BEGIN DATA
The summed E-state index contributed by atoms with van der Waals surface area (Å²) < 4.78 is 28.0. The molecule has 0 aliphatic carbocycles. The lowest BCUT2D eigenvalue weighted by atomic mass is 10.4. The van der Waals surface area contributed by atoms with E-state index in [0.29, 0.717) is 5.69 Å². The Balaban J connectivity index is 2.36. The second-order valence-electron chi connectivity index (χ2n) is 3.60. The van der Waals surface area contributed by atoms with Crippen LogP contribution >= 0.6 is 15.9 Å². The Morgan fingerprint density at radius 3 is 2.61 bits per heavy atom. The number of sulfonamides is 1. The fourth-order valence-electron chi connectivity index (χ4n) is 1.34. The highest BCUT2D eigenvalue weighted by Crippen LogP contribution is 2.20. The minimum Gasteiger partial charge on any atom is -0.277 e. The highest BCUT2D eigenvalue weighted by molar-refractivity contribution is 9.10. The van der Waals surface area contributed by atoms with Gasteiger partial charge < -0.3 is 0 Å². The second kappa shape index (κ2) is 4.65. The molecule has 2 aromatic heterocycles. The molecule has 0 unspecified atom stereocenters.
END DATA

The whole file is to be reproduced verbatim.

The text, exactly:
The summed E-state index contributed by atoms with van der Waals surface area (Å²) < 4.78 is 28.0. The molecule has 0 aliphatic carbocycles. The lowest BCUT2D eigenvalue weighted by atomic mass is 10.4. The van der Waals surface area contributed by atoms with E-state index in [0.29, 0.717) is 5.69 Å². The Balaban J connectivity index is 2.36. The second-order valence-electron chi connectivity index (χ2n) is 3.60. The van der Waals surface area contributed by atoms with Crippen LogP contribution >= 0.6 is 15.9 Å². The Morgan fingerprint density at radius 3 is 2.61 bits per heavy atom. The number of sulfonamides is 1. The fourth-order valence-electron chi connectivity index (χ4n) is 1.34. The highest BCUT2D eigenvalue weighted by Crippen LogP contribution is 2.20. The minimum Gasteiger partial charge on any atom is -0.277 e. The highest BCUT2D eigenvalue weighted by molar-refractivity contribution is 9.10. The van der Waals surface area contributed by atoms with Gasteiger partial charge < -0.3 is 0 Å². The second kappa shape index (κ2) is 4.65. The molecule has 2 aromatic heterocycles. The molecule has 0 unspecified atom stereocenters.